Khaliq makes it look easy.

Honorable mention: Chris Johnson, Homestead; Dave Randall, Woodlan; Al Gooden, New Haven.

Breakout Player of the Year: Tyrell Johnson, Bishop Luers

Why: All we heard throughout the preseason and even once games began were questions about how the Knights would possibly survive without the Blackmon trio.

Well, they survived and at times excelled with a young but energetic squad under coach J.J. Foster. Foster's son J.J. earned plenty of media attention as arguably the best freshman in the area this year, but it was Johnson who really burst onto the scene as a prolific player.

The junior guard was Bishop Luers' leading scorer at just over 14 points per game while also adding 4.3 rebounds and 3.7 assists.

He seemed to be all over the court in the victory over Bishop Dwenger in January, where he scored 20 points. He scored 22 against Wayne and 27 against North Side in a pair of games in late January, showcasing his ability to get up and down the floor quickly and to finish around the hoop.

Johnson should be one of the best seniors in the SAC next season.

Honorable mention: Enis Becirevic, Northrop; Dana Batt, Homestead; Jailan Wattley, New Haven.

Clutch performance: Carroll's Chandler White vs. Marion in Carroll Shootout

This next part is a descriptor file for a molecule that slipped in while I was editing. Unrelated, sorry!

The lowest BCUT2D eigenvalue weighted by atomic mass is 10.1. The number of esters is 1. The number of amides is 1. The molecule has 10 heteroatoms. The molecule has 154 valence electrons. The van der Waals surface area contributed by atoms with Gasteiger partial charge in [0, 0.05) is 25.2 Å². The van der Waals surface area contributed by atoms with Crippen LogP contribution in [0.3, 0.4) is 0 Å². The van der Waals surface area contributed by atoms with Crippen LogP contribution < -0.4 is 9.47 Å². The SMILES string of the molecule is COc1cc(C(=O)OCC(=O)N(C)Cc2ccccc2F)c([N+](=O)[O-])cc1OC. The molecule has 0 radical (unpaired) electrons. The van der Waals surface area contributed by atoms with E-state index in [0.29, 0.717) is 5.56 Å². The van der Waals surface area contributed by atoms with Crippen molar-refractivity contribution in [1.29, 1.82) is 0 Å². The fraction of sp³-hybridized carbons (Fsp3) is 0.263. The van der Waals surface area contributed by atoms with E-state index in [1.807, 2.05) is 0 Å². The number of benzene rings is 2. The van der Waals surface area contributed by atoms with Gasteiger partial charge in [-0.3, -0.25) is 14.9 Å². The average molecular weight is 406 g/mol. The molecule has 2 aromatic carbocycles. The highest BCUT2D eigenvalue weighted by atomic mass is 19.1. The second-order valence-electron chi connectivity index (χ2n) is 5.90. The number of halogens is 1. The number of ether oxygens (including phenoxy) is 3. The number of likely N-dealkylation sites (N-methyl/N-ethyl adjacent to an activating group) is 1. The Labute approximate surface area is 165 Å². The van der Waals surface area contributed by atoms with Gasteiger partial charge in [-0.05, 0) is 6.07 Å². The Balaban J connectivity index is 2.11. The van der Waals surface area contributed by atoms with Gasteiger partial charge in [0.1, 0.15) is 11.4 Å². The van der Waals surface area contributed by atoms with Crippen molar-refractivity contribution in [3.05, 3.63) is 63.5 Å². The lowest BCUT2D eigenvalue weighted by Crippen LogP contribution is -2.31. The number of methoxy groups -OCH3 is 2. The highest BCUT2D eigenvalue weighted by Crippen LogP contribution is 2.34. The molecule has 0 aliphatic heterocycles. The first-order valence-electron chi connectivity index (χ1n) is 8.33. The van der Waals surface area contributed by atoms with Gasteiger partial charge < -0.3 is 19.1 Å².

Why: Wherever Marion went this season, the traveling circus surrounding the basketball program followed thanks to the resurgence under James Blackmon Sr. with sons James Jr. and Vijay.

That was the case in late December when the Giants came to town for the Carroll Shootout. The Chargers won three times to earn a spot in the final against Marion, with White and Blackmon Jr. putting on a show.

Blackmon Jr. was his usual self, hitting long threes and making the incredible look average. But the real story was White, who matched Blackmon Jr. shot for shot as Carroll pulled out the 67-61 victory.

The third quarter was the showcase for the duo, with each hitting four three-pointers and trading buckets.

Blackmon Jr. finished with 27 points, but White scored 24 to lead the Chargers to victory and show that when he is on, he is capable of being pretty special.

Honorable mention: Caleb Swanigan vs. Hamilton Southeastern; J.J. Foster vs. Bishop Dwenger in upset win; Justin Mitchell vs. Snider in regular season.

Biggest surprise team: Woodlan

Why: The Warriors (18-7) ended a skid of 15 straight losing seasons.

While that run certainly included many forgettable moments, this year had several that will be remembered for a long time. From an ACAC Tournament championship to the team's first regular-season conference championship since 2007, Woodlan shattered the perception that it was a pushover program.

From Greg White to Jaylin Bennett to Kadin Gerig, the Warriors were led by players who were dangerous at both ends of the floor.

Woodlan also captured its first sectional championship since 1997, further cementing the Warriors back in the upper echelon of the ACAC.

Honorable mention: New Haven, Blackhawk Christian.

This column is the commentary of the writer and does not necessarily reflect the views or opinions of The News-Sentinel. Email Justin Kenny at